Solving Bratman’s video game puzzle in two formalisms

Robert Trypuz, Emiliano Lorini, Laure Vieu (2007): Solving Bratman's video game puzzle in two formalisms. In: Arrazola,; Larrazabal, (Ed.): ILCLI International Workshop on Logic and Philosophy of Knowledge, Communication and Action (LogKCA-07), pp. 411–426, 2007.

Abstract

The aim of this paper is to propose two formal solutions to a well- known problem in the recent philosophical literature called the Video Game puzzle. The Video Game puzzle was introduced by Michael Bratman in the 80’s and then became a challenge for any theory of intention and action. A few approaches to this puzzle have been dis- cussed in philosophy, but to the best of our knowledge, no solution has been spelled out in a logical formalism.
The first solution proposed in this paper is based on a rich first- order theory of time, actions and intentions in which individual actions are reified. The second one is based on a multi-modal logic of intention and action in which the concept of attempt is formalized by means of a modal operator for attempt.

BibTeX (Download)

@inproceedings{logkca2007vg,
title = {Solving Bratman\'s video game puzzle in two formalisms},
author = {Robert Trypuz and Emiliano Lorini and Laure Vieu},
editor = {X. Arrazola and J. M. Larrazabal},
url = {http://www.irit.fr/publis/LILAC/TLV-VG-LOGKCA07.pdf},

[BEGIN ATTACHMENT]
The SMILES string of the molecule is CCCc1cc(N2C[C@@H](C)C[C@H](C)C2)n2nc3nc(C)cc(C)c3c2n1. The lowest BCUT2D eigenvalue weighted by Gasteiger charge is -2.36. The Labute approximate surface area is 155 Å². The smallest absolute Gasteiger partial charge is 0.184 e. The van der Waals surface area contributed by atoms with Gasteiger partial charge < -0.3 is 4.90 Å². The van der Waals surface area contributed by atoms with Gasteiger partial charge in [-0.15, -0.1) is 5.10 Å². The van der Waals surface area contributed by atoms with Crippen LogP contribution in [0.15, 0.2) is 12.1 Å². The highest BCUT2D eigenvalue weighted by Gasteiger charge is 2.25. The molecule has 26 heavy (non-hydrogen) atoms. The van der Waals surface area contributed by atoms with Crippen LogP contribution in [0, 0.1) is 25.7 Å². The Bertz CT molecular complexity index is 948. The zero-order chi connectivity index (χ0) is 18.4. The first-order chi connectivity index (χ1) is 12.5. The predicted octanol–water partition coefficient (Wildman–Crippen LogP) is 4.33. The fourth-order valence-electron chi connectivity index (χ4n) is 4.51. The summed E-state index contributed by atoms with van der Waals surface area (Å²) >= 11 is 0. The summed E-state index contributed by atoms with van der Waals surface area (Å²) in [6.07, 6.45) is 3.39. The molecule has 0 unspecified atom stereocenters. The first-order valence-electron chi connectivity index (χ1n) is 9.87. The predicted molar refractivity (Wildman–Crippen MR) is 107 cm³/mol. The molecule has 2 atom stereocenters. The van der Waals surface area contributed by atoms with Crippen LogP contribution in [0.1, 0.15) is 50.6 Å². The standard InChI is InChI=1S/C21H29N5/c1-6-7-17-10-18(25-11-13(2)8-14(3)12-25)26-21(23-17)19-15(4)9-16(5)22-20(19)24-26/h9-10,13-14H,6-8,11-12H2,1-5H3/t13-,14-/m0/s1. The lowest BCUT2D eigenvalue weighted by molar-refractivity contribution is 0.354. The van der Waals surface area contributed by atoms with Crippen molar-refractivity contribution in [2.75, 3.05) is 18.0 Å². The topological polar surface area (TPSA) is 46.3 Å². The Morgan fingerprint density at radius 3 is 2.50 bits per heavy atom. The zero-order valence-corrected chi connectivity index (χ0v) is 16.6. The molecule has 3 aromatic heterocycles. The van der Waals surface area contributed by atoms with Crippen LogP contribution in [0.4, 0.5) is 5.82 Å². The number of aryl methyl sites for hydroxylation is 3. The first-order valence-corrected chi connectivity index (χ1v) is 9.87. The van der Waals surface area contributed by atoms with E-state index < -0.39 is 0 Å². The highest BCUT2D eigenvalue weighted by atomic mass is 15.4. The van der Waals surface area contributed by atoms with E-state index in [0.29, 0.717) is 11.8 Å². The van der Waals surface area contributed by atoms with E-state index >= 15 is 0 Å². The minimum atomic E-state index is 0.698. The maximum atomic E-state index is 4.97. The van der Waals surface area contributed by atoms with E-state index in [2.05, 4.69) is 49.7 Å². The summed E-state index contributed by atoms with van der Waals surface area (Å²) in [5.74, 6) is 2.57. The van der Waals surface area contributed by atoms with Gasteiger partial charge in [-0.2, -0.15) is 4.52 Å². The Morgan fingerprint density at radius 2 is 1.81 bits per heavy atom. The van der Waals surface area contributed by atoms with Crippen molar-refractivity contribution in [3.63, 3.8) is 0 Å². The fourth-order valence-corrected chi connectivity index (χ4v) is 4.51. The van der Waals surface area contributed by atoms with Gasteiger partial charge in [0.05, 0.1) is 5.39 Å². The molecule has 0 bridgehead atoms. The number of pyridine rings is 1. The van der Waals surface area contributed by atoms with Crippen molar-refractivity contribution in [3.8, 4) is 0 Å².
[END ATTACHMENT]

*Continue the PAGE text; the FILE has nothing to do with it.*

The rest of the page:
year  = {2007},
date = {2007-01-01},
booktitle = {ILCLI International Workshop on Logic and Philosophy of Knowledge, Communication and Action (LogKCA-07)},
pages = {411--426},
abstract = {The aim of this paper is to propose two formal solutions to a well- known problem in the recent philosophical literature called the Video Game puzzle. The Video Game puzzle was introduced by Michael Bratman in the 80’s and then became a challenge for any theory of intention and action. A few approaches to this puzzle have been dis- cussed in philosophy, but to the best of our knowledge, no solution has been spelled out in a logical formalism.
The first solution proposed in this paper is based on a rich first- order theory of time, actions and intentions in which individual actions are reified. The second one is based on a multi-modal logic of intention and action in which the concept of attempt is formalized by means of a modal operator for attempt.},
keywords = {applied ontology, knowledge representation, OntoSTIT+},
pubstate = {published},
tppubtype = {inproceedings}
}